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Thread: Leo's Workshop - Sept 22 2014 - Part one

  1. #1
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    Leo's Workshop - Sept 22 2014 - Part one

    This is where I am at with the Carousel Animals

    A comparison of materials and a tiny discussion on paint


  2. #2
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    PART TWO



  3. #3
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    Very cool videos, Leo. Good info. Thanks for posting them.
    When the going gets weird, the weird turn pro. - Hunter S. Thompson
    When the weird get going, they start their own forum. - Vaughn McMillan

    workingwoods.com

  4. #4
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    Nice videos, Leo. I liked the maple leaves. Thanks for sharing.

  5. #5
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    I like the animals. Interesting stuff, thanks for posting, made me feel like I was up in Mass. right in your shop!
    It's kind of fun to do the impossible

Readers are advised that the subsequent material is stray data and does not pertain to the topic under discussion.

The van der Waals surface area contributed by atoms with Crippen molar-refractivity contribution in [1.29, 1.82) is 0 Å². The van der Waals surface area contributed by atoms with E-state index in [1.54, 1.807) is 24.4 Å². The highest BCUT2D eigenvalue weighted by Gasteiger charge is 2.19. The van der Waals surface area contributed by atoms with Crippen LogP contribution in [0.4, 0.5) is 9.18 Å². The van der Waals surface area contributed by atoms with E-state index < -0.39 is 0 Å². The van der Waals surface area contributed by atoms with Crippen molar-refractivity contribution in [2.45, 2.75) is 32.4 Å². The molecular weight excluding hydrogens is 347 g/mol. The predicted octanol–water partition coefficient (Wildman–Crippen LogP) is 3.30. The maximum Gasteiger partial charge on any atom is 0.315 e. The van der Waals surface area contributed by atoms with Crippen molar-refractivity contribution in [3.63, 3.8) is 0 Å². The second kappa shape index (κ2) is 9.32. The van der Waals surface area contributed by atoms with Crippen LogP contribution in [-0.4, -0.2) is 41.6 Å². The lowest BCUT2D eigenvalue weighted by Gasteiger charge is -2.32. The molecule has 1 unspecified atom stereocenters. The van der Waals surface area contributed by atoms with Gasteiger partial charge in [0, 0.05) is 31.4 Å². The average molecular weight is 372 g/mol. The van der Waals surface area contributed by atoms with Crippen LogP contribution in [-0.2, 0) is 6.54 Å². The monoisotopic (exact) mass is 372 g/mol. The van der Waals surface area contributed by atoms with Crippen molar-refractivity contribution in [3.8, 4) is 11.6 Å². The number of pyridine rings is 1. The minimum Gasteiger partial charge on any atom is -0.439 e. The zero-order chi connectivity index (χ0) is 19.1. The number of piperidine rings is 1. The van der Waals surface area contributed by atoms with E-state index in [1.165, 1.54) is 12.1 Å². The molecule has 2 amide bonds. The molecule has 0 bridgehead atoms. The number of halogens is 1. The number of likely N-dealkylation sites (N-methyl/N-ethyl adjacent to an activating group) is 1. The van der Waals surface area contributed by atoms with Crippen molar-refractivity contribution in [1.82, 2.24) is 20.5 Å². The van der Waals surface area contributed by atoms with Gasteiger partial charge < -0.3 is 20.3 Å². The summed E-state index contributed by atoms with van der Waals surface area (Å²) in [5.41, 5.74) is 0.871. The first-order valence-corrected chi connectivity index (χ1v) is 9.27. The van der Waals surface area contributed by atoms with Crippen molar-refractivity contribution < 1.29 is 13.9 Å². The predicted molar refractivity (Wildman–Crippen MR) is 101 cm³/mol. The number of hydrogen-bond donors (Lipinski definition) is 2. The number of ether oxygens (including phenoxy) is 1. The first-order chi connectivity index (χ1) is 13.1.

6. #6
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    Quote Originally Posted by Scott R Smith View Post
    made me feel like I was up in Mass. right in your shop!
    You WERE - you WERE.

    When I am in my shop - many of you are right here with me.

  7. #7
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    Cool videos Leo. Very natural just way i like it. Love your accent always reminds me " Go Pats Go"

    I really appreciate the info on the HDU. It was very appropriate for a project i have on the go. Thanks for all the detail its exactly what i wanted to know about the stuff.

    Just for feedback you captured the difference really clearly on the wood, pink foam, versus hdu.
    Noticed the annual ring in some parts seemed to have chipped away and broken up the finish line so its more than just the fuzzies.

    Leo have you tried MDF ? I came across a lighter weight MDF called flakeboard here at a sheet goods supplier locally. Have not routed it yet but my need was for cheap and light weight. Prior use of mdf was fine for my application but i am not machining details.
    Definitely going to try track down a local supplier of hdu and see what we have to pay for it.